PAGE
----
Archiving is seen as a procedure that only applies to companies that need to follow specific regulations and compliance requirements. The IT bluder in KPMG that deleted 145,000 users’ personal chats in Microsoft Teams gives the verdict to our case.
Survey: only 21% of US businesses use multifactor authentication
Despite the fact that usage of workplace smartphones is constantly on the rise, only 21 percent of American businesses are using multifactor authentication to verify a user’s identity when granting access to critical enterprise applications and data, according to a survey conducted by systems integrator Champion Solutions Group and published by Computer World.
The survey, which included 447 businesses of different sizes, revealed that 53% did not implement a formal BYOD (bring your own device) security policy. More than a quarter of respondents confessed they had no systematic security approach.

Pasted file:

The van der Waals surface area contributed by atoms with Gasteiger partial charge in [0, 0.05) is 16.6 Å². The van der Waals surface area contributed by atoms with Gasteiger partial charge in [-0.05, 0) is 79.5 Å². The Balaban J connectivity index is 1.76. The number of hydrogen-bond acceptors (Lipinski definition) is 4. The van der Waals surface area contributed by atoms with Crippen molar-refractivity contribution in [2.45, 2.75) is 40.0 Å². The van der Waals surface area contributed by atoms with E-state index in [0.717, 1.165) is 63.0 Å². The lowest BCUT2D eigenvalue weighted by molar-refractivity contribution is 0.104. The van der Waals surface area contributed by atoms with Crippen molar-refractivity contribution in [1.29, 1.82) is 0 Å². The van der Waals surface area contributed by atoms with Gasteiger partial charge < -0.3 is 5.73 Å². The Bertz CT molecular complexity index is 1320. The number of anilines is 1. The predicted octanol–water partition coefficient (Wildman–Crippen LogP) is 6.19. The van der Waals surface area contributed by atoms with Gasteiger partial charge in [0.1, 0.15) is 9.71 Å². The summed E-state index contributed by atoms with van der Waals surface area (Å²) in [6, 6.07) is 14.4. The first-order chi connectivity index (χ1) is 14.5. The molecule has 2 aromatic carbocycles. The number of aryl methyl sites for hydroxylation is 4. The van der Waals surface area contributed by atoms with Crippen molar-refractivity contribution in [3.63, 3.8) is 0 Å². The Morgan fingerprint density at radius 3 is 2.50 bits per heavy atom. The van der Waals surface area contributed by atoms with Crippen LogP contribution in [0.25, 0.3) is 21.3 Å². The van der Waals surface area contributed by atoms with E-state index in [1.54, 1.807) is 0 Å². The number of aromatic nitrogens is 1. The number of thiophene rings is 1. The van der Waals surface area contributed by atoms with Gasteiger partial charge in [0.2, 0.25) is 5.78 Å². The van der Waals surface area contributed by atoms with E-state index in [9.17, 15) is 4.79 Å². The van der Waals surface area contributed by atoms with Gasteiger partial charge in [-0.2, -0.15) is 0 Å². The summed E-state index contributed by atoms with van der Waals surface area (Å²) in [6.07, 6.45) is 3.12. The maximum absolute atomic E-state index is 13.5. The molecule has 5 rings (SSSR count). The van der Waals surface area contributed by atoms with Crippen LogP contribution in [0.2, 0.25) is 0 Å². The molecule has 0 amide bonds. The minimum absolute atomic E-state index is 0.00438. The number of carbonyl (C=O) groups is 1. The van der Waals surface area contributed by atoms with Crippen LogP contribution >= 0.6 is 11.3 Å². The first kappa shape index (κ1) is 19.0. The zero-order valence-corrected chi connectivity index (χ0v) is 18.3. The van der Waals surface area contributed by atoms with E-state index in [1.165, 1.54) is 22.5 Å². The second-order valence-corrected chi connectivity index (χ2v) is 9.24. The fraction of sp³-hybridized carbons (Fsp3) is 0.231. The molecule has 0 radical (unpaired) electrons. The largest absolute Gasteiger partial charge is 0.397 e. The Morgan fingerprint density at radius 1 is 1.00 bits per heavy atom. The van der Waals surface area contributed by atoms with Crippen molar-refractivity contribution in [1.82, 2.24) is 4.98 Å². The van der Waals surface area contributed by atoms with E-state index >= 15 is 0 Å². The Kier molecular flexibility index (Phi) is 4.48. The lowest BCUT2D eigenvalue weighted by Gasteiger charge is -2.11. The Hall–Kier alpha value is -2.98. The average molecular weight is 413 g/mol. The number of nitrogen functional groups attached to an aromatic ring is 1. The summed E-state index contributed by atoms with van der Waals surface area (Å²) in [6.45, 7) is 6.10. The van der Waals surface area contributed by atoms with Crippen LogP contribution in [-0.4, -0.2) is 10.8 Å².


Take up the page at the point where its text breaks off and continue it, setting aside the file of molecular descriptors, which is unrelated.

Multifactor authentication, such as SkypeShield’s Two Factor Authentication (TFA), covers a wide category of techniques to require two or more methods of authentication from independent categories of credentials when a person logs in from a device. The deployment of TFA for non-Web applications, such as Skype for Business, is even smaller as these types of applications are not covered by generic TFA solutions offered by the market.
“Mobile security best practices have been promulgated by analysts and security firms for more than a decade to protect sensitive corporate data, but there is apparently widespread variation about how companies implement security for BYOD workers,” said Champion CEO Chris Pyle.
“A growing need exists for more stringent application of security policies and procedures in modern businesses,” Champion wrote in an 18-page white paper describing the survey’s findings.